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SOME POISONS AND THEIR
| ITTLE did the learned Dutchman LeeuwenL hoek dream when, more than two hundred years ago, he recorded, in his Arcana Nature, that he had found “viva animalcula” in his saliva, that this, the first beginning of bacteriology, would lead, a couple of centuries later, to the inauguration of a new era in the treatment of disease, in which these so-called animalcula, from being considered as curiosities, would come to be regarded as powers for good and evil of the first importance. Protective inoculation or serum theraphy, of which the public have lately heard so much in connection with diphtheria, is the direct outcome of bacterial investigations which during the last two decades have been pursued with such zeal in every part of the globe.
The vast domain of immunity, which until recently was an undiscovered country, is now being bit by bit annexed, and in all directions workers
are engaged upon opening up new tracts, in overcoming difficulties, in changing chaos into order.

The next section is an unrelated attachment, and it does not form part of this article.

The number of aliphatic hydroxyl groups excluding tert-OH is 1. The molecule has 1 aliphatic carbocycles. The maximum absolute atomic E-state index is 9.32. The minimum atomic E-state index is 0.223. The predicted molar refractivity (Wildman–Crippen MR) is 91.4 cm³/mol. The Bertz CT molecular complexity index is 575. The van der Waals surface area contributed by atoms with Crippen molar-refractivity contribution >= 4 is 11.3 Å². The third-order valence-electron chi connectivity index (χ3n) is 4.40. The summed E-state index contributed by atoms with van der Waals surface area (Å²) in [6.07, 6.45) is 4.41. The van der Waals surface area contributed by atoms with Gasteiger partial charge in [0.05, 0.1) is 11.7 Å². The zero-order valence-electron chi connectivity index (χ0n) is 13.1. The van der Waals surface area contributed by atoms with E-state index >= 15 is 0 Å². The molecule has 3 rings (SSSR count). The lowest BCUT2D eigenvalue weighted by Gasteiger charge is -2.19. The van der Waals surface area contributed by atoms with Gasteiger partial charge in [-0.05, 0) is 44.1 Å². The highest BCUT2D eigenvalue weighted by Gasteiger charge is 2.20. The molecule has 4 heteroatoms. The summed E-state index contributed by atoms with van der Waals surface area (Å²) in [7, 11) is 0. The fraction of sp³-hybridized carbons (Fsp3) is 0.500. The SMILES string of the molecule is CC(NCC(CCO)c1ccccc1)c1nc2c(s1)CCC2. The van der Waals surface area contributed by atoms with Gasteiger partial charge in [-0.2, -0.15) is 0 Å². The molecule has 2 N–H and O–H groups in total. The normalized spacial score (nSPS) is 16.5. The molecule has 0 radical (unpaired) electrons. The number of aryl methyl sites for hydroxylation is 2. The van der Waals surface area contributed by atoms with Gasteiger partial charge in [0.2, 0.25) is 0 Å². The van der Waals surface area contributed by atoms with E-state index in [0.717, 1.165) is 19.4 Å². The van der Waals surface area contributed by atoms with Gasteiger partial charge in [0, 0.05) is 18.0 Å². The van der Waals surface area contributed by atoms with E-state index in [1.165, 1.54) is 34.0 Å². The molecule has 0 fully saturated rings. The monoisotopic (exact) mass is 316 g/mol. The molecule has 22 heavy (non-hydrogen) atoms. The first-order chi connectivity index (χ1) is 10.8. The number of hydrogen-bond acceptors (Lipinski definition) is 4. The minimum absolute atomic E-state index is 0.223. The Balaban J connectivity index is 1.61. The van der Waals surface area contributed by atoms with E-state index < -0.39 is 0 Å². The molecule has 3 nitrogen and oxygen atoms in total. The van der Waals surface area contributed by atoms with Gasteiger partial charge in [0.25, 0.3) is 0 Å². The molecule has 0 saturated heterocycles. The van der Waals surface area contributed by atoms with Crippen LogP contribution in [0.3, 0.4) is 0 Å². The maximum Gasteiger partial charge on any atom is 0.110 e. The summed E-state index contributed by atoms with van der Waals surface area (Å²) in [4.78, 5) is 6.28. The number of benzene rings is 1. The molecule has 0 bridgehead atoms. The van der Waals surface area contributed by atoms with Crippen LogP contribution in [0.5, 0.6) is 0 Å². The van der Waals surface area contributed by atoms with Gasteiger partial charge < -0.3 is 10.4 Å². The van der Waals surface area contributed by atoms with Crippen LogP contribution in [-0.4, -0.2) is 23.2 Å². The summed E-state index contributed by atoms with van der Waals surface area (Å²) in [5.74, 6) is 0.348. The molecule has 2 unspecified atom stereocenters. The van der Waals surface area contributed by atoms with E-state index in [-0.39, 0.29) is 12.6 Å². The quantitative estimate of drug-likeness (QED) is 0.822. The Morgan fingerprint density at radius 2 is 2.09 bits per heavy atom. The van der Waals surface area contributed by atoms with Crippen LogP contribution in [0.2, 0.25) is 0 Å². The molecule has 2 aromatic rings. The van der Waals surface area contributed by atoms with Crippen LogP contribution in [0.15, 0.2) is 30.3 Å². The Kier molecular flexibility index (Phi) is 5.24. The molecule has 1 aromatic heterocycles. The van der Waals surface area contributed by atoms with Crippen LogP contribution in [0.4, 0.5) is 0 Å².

The problems which surround immunity are of so complex and subtle a character that their mastery is by no means either easy or rapid, and many recondite researches appear at frequent intervals on this subject in foreign and other scientific journals, rendering it a difficult matter to keep pace with the new discoveries and the latest theories.
The interest in this country in toxins and antitoxins not unnaturally centres round that branch of the subject which deals with diphtheria, this disease having of late years figured so prominently in our mortality tables, whilst the production of diphtheria and other anti-toxic serums has been so finely elaborated abroad that it already constitutes an article of commerce, and doubtless helps to swell the exports of our great continental commercial rival.
In this connection the following statistics, published by Dr. Jalzer, of the Mülhaus Hospital, are of interest regarding the mortality from diphtheria before and after the introduction and application of diphtheria anti-toxin. The deathrate from this disease, writes Dr. Jalzer, which in 1892 and 1893 was fully 50 per cent., fell in 1895 to 38.5 per cent., in 1896 to 28.8 per cent., in 1897 to 16 per cent., to 20 per cent. in 1898, 15'15 per cent. in 1899, and 18.75 per cent, in 1900.
So far the efforts which have been made to mitigate human suffering have attracted most attention ; but it will be remembered that Pasteur, before he commenced the study of hydrophobia, had already won his laurels in combating disease in the victory he gained over anthrax, the ravages of which so frequently decimated the herds of the French farmer and robbed him of his well-earned return on his capital and labour.